This year, New York City cops have discharged the fewest bullets, and have shot and killed the fewest number of people since 1971, when records were first kept, according to a report released yesterday by the NYPD.
“The improvement is due to police training, restraint, and our success in reducing crime overall,” Police Commissioner Ray Kelly said in a statement.
Here are some stats: officers shot and killed eight people this year (compared to 93 in 1971), while 16 were wounded by police bullets, compared to 221 in 1971. There were 30,000 active-duty officers back then, as opposed to almost 35,000 today.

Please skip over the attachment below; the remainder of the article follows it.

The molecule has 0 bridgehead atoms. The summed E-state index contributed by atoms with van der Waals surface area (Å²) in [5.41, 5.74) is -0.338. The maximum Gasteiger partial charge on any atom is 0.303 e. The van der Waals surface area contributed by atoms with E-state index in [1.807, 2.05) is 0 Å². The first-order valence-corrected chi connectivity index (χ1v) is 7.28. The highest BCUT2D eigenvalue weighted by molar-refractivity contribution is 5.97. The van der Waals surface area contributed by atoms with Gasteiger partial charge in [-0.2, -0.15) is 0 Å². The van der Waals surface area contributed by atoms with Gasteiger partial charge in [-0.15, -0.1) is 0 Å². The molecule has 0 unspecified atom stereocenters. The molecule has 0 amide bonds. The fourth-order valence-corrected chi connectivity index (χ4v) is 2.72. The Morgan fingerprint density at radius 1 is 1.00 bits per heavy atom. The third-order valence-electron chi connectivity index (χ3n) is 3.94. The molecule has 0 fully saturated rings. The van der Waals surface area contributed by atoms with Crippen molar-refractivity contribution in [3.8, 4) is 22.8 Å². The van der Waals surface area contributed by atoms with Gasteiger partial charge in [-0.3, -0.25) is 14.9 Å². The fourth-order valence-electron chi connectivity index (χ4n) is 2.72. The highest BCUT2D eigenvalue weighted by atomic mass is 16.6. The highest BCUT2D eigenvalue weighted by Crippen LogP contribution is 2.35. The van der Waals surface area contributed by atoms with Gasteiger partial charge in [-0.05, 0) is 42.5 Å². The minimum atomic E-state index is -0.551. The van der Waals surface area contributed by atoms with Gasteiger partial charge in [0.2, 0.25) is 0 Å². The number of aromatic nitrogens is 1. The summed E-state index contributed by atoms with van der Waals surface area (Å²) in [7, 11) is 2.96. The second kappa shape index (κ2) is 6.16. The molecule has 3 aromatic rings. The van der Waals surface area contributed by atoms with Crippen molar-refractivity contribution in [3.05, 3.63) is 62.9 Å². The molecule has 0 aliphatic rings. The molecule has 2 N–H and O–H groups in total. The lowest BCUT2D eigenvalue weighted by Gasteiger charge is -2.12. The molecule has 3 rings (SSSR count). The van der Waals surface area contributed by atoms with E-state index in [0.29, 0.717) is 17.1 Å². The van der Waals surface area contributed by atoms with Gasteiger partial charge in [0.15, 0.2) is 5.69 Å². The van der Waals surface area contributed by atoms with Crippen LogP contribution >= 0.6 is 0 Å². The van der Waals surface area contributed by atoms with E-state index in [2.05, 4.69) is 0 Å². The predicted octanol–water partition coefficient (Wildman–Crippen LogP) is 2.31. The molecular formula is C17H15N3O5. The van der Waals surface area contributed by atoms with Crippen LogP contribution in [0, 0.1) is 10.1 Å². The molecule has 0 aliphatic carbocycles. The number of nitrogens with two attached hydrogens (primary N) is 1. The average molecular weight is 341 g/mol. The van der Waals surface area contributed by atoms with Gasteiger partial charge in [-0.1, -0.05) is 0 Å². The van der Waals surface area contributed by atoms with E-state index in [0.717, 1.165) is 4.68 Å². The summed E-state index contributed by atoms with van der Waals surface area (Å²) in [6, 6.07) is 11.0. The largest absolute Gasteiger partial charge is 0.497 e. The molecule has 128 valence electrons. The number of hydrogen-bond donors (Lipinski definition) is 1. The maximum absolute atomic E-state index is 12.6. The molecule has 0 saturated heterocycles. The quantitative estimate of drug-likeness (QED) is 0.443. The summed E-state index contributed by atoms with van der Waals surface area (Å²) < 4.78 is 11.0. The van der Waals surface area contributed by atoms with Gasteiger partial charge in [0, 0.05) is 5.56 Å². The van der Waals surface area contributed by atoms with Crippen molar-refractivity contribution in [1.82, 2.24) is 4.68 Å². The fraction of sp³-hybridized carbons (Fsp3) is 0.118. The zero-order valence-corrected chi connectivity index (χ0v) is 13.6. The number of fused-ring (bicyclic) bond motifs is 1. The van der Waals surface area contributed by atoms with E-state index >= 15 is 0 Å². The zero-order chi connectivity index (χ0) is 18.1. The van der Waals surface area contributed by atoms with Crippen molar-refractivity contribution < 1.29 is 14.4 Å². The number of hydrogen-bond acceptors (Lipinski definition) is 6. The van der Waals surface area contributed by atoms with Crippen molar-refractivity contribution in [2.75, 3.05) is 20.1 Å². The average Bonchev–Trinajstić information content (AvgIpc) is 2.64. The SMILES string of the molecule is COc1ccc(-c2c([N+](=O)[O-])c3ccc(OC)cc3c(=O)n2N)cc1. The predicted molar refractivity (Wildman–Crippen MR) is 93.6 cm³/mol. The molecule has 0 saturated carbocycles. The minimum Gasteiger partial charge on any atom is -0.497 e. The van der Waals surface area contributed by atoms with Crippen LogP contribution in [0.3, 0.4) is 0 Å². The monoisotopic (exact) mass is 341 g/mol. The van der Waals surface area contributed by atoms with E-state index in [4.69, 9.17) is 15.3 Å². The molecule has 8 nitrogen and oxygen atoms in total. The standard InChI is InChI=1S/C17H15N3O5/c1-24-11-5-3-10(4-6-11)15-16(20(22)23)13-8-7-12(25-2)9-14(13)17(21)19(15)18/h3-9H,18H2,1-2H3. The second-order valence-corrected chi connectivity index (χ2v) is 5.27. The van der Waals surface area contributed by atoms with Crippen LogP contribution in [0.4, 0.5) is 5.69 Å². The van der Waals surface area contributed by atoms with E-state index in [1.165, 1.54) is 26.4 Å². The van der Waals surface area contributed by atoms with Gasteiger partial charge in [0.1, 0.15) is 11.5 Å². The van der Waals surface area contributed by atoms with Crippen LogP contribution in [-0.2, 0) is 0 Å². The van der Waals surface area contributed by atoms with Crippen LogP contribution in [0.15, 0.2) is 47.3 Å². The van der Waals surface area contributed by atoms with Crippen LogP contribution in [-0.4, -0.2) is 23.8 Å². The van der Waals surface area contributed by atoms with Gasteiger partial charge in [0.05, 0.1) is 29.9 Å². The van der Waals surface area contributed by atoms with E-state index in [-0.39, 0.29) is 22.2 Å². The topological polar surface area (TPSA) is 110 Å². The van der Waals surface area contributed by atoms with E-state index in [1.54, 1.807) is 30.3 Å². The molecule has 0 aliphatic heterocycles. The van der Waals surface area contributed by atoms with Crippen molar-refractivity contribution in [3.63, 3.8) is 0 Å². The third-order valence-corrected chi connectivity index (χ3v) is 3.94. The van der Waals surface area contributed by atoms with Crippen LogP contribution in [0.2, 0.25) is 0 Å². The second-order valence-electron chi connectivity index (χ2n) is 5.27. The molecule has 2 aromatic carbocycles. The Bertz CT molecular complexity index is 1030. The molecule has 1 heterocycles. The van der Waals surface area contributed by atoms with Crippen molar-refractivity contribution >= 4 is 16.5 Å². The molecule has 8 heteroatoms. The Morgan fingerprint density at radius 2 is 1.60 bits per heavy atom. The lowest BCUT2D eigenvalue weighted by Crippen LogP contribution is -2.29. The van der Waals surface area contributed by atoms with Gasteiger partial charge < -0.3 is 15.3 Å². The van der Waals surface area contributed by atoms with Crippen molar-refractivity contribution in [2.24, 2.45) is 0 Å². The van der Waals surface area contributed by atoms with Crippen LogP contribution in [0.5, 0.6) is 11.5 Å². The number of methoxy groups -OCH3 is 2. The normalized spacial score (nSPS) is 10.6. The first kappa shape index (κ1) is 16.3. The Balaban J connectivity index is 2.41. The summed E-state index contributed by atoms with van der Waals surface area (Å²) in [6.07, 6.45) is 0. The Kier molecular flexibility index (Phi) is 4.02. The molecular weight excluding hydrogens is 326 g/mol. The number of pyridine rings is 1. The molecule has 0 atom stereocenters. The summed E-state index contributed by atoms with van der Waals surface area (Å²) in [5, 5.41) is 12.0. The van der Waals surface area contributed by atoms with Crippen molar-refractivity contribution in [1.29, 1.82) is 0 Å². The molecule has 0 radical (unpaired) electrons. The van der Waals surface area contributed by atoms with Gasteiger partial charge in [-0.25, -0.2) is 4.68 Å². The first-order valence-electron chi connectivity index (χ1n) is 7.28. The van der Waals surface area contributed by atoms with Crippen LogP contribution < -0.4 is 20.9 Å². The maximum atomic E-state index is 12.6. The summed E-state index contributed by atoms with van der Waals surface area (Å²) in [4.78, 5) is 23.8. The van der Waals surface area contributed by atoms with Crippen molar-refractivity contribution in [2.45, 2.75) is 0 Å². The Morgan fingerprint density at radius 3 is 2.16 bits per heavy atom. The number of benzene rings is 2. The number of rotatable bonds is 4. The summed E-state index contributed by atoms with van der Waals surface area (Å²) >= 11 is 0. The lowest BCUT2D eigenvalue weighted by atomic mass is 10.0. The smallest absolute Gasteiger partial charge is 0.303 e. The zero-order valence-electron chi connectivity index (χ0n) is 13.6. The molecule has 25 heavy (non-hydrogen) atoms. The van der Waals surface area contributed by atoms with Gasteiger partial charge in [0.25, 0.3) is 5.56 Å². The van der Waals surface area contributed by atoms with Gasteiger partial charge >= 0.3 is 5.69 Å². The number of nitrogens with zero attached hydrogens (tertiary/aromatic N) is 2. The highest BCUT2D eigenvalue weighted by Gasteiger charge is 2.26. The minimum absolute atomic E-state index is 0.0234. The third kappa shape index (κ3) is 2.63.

94 percent of the suspects who entered into altercations with police had prior arrests, 91 percent had multiple arrests, and 78 percent had previous arrests for violent crimes. And of the eight people killed by police officers, seven had prior arrest histories, while the one subject with no arrest history shot a police officer three times.
In 2010, there were a total of 368 shots fired, which was up from the total in 2009. The NYPD blames this on two gun battles in 2010, compared to zero incidents of the sort in 2009.